August 17th, 2011
Stores Create More Holidays
The Wall Street Journal
Spring, summer, fall, winter… storage and organization? Most shoppers see the seasons change four times a year. Retailers see anywhere from 13 to 20 and all those seasons are designed to get shoppers into their stores.
“Storage and Organization” comes the first weeks in January at Target Corp. It’s a chance to display products that might appeal to shoppers’ New Year’s resolutions like exercise equipment. Sam’s Club, part of Wal-Mart Stores Inc., celebrates “Fall Gatherings” in October with displays of rakes, sweaters and comfort food. Late fall at Supervalu brings the less-than-celebratory “Cough, Cold and Flu” season, not to be confused with late spring’s “Allergy Season.” In stores now: “Back to School/Back to College.”
A key goal is to get people to buy impulsively, something they do less of these days. The number of impulse purchases fell to 15% of purchases in 2010, from 29% in 2008, according to market-research firm NPD Group.
The average shopper visits a big-box store once every two to three weeks, NPD says. Shoppers go to the grocery store, by contrast, every seven to 10 days. By adding grocery items prominently, stores are trying to get people to make more frequent shopping trips.
Products that may seem neither impulsive nor seasonal are finding ways to be both in order to be part of the prominent displays in stores.
This summer Kleenex introduced boxes that look like ice cream cones. Shoppers could find the ice cream Kleenex in the actual ice cream aisle of Meijer Inc. stores, says a spokesman for Meijer, a Midwestern retail chain selling groceries and other goods.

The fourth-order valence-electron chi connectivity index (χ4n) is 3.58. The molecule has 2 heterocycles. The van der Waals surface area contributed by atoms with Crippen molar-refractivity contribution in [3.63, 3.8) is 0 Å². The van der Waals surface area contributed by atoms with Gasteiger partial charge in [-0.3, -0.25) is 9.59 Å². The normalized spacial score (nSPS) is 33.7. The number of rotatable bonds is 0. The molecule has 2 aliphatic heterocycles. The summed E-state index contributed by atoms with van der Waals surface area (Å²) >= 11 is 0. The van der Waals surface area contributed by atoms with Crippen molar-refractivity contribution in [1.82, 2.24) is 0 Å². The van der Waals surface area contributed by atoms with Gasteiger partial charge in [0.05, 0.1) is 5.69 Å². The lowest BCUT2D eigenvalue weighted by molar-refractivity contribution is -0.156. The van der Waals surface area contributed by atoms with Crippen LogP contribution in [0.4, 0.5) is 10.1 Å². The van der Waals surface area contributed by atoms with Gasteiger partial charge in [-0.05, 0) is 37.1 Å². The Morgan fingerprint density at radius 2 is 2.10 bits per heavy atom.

The Kimberly-Clark Corp. brand was following its cake slice-shaped boxes made for winter holidays and playing off success of triangle-shaped watermelon, lemon and orange Kleenex boxes last year. Those boxes found their way into summer displays and elsewhere beyond the paper products aisle in stores, says Christine Mau, director of design for the company. Kleenex sales typically drop in the summer when people have fewer colds.
The company asked its design team, “what can you do design-wise to get us to the front of the store in the summer?” says Ms. Mau. After researching “what summer means to people,” the company realized watermelon resonated with people who think of summer as picnics, family gatherings, and fruity drinks, Ms. Mau says.
Putting together a seasonal display is a high-stakes effort. If a customer can’t find something, “she is probably going to walk,” says Stacia Andersen, Target senior vice president of merchandising, following the consumer goods industry’s habit of referring to all consumers as ‘she’ because women make the majority of purchases.
And making sure that one big-box store doesn’t look like the next big box is key. Target plans seasonal displays with product manufactures about a year in advance.
A product’s color can make a difference. Target told TTI Floor Care North America, Inc. that if it wanted to get its typically red Dirt Devil vacuum cleaners into the retailer’s prime “Back to College” seasonal displays, it need to make hot pink, teal and black versions. Meanwhile, Jarden Corp., which makes small household appliances among other items, created hot pink and teal Sunbeam irons and toasters for the displays.
Internal research at Target showed that college kids want to personalize their dorm rooms with bright colors. Fitting into the marketing scheme is worth it, says Stephanie Begley, associate marketing manager for Dirt Devil. Target’s college displays “hit our market” of first-time home owners and young adults on their own for the first time, she says.